Movie review: 'Pearl Jam Twenty'
Cameron Crowe's documentary celebrates the Seattle rock band on its 20th anniversary.
Eddie Vedder in the Cameron Crowe documentary "Pearl Jam Twenty." (Abramorama)
Writer-director Cameron Crowe, whose idea it was to examine the celebrated Seattle-based band in time for its 20th anniversary, is no ordinary fan. His films include "Jerry Maguire" and "Almost Famous," and he has the Matt Damon-starring "We Bought a Zoo" due for December release.
FOR THE RECORD:
"Pearl Jam Twenty": A review of the film "Pearl Jam Twenty" in the Sept. 23 Calendar section misstated the year that nine fans died at the band's show at the Roskilde music festival in Denmark. It was 2000, not 1990. —
Crowe started as a rock journalist who moved to Seattle in 1989 and soon met the two musicians who were the band's original core: bassist Jeff Ament and rhythm guitarist Stone Gossard. If guys you knew way back when ended up selling more than 60 million albums worldwide, you'd want to make this film too.
Unfortunately for civilians, "Pearl Jam Twenty" assumes we are as familiar with Gossard, Ament and the rest of the band (drummer Matt Cameron, lead guitar Mike McCready and lead vocalist Eddie Vedder) as we are with members of our own family. It rushes introductions and throws us confusingly into the middle of a music scene we may be only glancingly familiar with.
Similarly, the early candid footage of band members when they were youngsters with a whole lot of rock 'n' roll attitude eager to make faces at the camera plays for the uninitiated like home movies of someone else's family.
Fortunately, Crowe and his team of demon researchers have gone through more than 30,000 hours of Pearl Jam-related footage and come up with strong music segments taking the band from its very beginnings up to today and including shots of Vedder climbing scaffolding high above concert stages and diving into crowds like there was no tomorrow.
"Pearl Jam Twenty's" biggest asset for rank-and-file viewers is its interviews with the band members as articulate present-day adults, thoughtful individuals in their 40s who don't necessarily treat themselves with the same reverence the moviemakers do.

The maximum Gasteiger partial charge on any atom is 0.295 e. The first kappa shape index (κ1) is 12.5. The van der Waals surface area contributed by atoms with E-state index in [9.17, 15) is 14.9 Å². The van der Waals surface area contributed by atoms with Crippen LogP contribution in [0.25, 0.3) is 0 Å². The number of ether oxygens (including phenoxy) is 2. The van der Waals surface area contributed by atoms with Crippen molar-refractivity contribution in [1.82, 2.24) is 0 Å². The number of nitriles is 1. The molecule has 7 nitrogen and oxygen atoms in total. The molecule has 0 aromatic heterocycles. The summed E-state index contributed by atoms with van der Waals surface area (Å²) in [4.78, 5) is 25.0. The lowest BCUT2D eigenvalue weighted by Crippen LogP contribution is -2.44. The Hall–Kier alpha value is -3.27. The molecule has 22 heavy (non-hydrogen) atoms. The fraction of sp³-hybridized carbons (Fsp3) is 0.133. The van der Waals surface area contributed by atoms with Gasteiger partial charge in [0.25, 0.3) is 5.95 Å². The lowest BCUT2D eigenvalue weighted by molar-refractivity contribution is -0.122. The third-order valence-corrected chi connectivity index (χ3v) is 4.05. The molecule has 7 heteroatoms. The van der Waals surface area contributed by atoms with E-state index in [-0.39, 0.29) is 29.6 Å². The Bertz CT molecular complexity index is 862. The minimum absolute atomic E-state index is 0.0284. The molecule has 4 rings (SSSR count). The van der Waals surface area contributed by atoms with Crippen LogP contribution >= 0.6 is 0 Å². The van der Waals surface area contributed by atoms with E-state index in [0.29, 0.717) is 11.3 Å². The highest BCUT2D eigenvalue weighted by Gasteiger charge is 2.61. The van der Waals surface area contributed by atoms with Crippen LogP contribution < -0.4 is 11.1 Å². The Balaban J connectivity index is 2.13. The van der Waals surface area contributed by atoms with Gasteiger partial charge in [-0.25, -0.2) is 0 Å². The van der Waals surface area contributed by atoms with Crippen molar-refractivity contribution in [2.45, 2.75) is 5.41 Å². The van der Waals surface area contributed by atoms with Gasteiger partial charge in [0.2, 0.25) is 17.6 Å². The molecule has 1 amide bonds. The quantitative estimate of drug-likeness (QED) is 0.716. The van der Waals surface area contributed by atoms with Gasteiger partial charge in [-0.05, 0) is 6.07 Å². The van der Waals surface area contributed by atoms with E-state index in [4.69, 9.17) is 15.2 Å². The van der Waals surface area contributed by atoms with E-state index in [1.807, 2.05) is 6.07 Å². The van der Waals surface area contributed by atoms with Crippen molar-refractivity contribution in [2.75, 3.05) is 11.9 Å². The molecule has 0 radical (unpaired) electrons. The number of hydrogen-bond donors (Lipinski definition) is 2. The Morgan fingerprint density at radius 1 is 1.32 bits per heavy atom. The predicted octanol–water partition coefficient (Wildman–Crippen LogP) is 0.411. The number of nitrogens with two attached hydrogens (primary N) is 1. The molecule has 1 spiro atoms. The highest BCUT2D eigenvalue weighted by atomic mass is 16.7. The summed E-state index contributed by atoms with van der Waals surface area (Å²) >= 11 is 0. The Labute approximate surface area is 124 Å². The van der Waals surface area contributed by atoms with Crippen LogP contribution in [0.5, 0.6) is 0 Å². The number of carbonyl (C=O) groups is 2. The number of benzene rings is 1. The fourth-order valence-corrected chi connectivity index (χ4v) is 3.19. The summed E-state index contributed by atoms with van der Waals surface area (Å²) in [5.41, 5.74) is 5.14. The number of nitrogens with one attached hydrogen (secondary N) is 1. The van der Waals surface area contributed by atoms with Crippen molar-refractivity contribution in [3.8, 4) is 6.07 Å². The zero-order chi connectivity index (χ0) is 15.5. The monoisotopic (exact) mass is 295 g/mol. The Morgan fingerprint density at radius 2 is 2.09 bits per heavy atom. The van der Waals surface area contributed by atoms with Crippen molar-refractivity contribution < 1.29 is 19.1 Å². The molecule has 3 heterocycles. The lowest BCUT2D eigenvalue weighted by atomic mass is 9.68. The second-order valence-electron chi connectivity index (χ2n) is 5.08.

The film starts back with Mother Love Bone, a Seattle band that included Gossard and Ament that collapsed in 1990 when charismatic lead singer Andrew Wood died of an overdose. The resulting search for a new lead singer lead to an audition tape from a young Californian named Eddie Vedder, and once he joined the reconstituted band, success was only a matter of time.
How the band members dealt with that success, and with the explosion of the Seattle music scene in general, is the subject of some of the most interesting interviews. Vedder, a bandmate says, never wanted overnight success. And the singer himself wryly recounts how a coffee shop waitress, seeing him react ambivalently after being recognized by a fan in the early days, told him: "If you don't like it, you picked the wrong business to be in."
Another turning point for Pearl Jam was their appearance at the 1990 Roskilde music festival in Denmark, where nine fans died in a crush during the band's set, an incident that affected everyone deeply and produced a new perspective on their work. The film also touches on, but doesn't follow up on, the band's principled boycott of Ticketmaster because of its pricing policies.
Though it doesn't pretend to be a dispassionate documentary portrait and rigorously excludes anything about private lives, by the time "Pearl Jam Twenty" is over we can't help but be impressed by the kind of personal and professional integrity that has kept the band honest and allowed them to endure and prosper. That, and the ability to make great rock music.